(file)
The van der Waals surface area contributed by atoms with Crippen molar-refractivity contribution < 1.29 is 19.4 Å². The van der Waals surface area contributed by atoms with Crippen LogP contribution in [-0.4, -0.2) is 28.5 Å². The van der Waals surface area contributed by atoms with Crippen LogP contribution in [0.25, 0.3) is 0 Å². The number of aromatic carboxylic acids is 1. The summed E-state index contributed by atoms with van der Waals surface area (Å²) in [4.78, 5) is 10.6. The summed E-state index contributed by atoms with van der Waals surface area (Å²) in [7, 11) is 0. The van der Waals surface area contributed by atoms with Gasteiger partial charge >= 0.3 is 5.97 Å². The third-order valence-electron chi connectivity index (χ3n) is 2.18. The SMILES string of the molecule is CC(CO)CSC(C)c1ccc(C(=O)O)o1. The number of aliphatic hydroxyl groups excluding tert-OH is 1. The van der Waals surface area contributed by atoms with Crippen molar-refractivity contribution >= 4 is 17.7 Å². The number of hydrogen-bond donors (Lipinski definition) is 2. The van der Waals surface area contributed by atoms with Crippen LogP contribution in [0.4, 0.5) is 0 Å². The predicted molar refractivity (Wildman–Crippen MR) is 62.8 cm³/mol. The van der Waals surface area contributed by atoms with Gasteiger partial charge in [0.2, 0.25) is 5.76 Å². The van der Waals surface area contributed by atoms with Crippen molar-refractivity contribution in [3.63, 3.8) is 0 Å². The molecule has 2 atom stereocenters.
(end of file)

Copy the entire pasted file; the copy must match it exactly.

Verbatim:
The van der Waals surface area contributed by atoms with Crippen molar-refractivity contribution < 1.29 is 19.4 Å². The van der Waals surface area contributed by atoms with Crippen LogP contribution in [-0.4, -0.2) is 28.5 Å². The van der Waals surface area contributed by atoms with Crippen LogP contribution in [0.25, 0.3) is 0 Å². The number of aromatic carboxylic acids is 1. The summed E-state index contributed by atoms with van der Waals surface area (Å²) in [4.78, 5) is 10.6. The summed E-state index contributed by atoms with van der Waals surface area (Å²) in [7, 11) is 0. The van der Waals surface area contributed by atoms with Gasteiger partial charge >= 0.3 is 5.97 Å². The third-order valence-electron chi connectivity index (χ3n) is 2.18. The SMILES string of the molecule is CC(CO)CSC(C)c1ccc(C(=O)O)o1. The number of aliphatic hydroxyl groups excluding tert-OH is 1. The van der Waals surface area contributed by atoms with Crippen molar-refractivity contribution >= 4 is 17.7 Å². The number of hydrogen-bond donors (Lipinski definition) is 2. The van der Waals surface area contributed by atoms with Crippen LogP contribution in [0.4, 0.5) is 0 Å². The predicted molar refractivity (Wildman–Crippen MR) is 62.8 cm³/mol. The van der Waals surface area contributed by atoms with Gasteiger partial charge in [0.2, 0.25) is 5.76 Å². The van der Waals surface area contributed by atoms with Crippen molar-refractivity contribution in [3.63, 3.8) is 0 Å². The molecule has 2 atom stereocenters.